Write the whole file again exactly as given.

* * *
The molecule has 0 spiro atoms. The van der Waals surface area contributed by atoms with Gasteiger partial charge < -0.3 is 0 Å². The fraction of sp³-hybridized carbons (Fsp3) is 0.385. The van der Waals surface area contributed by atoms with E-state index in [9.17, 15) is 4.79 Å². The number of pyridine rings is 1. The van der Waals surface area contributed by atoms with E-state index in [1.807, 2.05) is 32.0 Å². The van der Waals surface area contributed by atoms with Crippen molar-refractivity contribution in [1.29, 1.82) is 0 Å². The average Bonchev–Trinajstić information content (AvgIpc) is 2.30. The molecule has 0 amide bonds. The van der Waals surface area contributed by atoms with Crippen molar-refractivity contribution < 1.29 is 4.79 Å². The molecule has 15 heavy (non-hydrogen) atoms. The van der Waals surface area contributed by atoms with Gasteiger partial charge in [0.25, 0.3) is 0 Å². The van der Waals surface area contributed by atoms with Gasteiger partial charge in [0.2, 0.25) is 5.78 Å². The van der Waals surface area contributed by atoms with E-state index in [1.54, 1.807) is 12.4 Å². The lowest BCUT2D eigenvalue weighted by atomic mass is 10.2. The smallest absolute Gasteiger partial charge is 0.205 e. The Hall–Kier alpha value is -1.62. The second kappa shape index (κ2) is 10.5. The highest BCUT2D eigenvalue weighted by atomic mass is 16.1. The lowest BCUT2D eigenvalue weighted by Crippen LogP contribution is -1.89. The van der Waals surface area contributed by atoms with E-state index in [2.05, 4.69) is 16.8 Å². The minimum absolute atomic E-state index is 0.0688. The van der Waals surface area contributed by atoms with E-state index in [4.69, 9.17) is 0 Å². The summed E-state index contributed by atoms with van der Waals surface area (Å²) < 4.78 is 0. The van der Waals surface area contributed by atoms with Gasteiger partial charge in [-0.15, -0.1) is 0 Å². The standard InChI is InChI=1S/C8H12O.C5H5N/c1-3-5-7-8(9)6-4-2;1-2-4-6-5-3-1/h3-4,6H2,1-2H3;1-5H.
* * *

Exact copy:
The molecule has 0 spiro atoms. The van der Waals surface area contributed by atoms with Gasteiger partial charge < -0.3 is 0 Å². The fraction of sp³-hybridized carbons (Fsp3) is 0.385. The van der Waals surface area contributed by atoms with E-state index in [9.17, 15) is 4.79 Å². The number of pyridine rings is 1. The van der Waals surface area contributed by atoms with E-state index in [1.807, 2.05) is 32.0 Å². The van der Waals surface area contributed by atoms with Crippen molar-refractivity contribution in [1.29, 1.82) is 0 Å². The average Bonchev–Trinajstić information content (AvgIpc) is 2.30. The molecule has 0 amide bonds. The van der Waals surface area contributed by atoms with Crippen molar-refractivity contribution < 1.29 is 4.79 Å². The molecule has 15 heavy (non-hydrogen) atoms. The van der Waals surface area contributed by atoms with Gasteiger partial charge in [0.25, 0.3) is 0 Å². The van der Waals surface area contributed by atoms with Gasteiger partial charge in [0.2, 0.25) is 5.78 Å². The van der Waals surface area contributed by atoms with E-state index in [1.54, 1.807) is 12.4 Å². The lowest BCUT2D eigenvalue weighted by atomic mass is 10.2. The smallest absolute Gasteiger partial charge is 0.205 e. The Hall–Kier alpha value is -1.62. The second kappa shape index (κ2) is 10.5. The highest BCUT2D eigenvalue weighted by atomic mass is 16.1. The lowest BCUT2D eigenvalue weighted by Crippen LogP contribution is -1.89. The van der Waals surface area contributed by atoms with E-state index in [2.05, 4.69) is 16.8 Å². The minimum absolute atomic E-state index is 0.0688. The van der Waals surface area contributed by atoms with E-state index in [4.69, 9.17) is 0 Å². The summed E-state index contributed by atoms with van der Waals surface area (Å²) < 4.78 is 0. The van der Waals surface area contributed by atoms with Gasteiger partial charge in [-0.15, -0.1) is 0 Å². The standard InChI is InChI=1S/C8H12O.C5H5N/c1-3-5-7-8(9)6-4-2;1-2-4-6-5-3-1/h3-4,6H2,1-2H3;1-5H.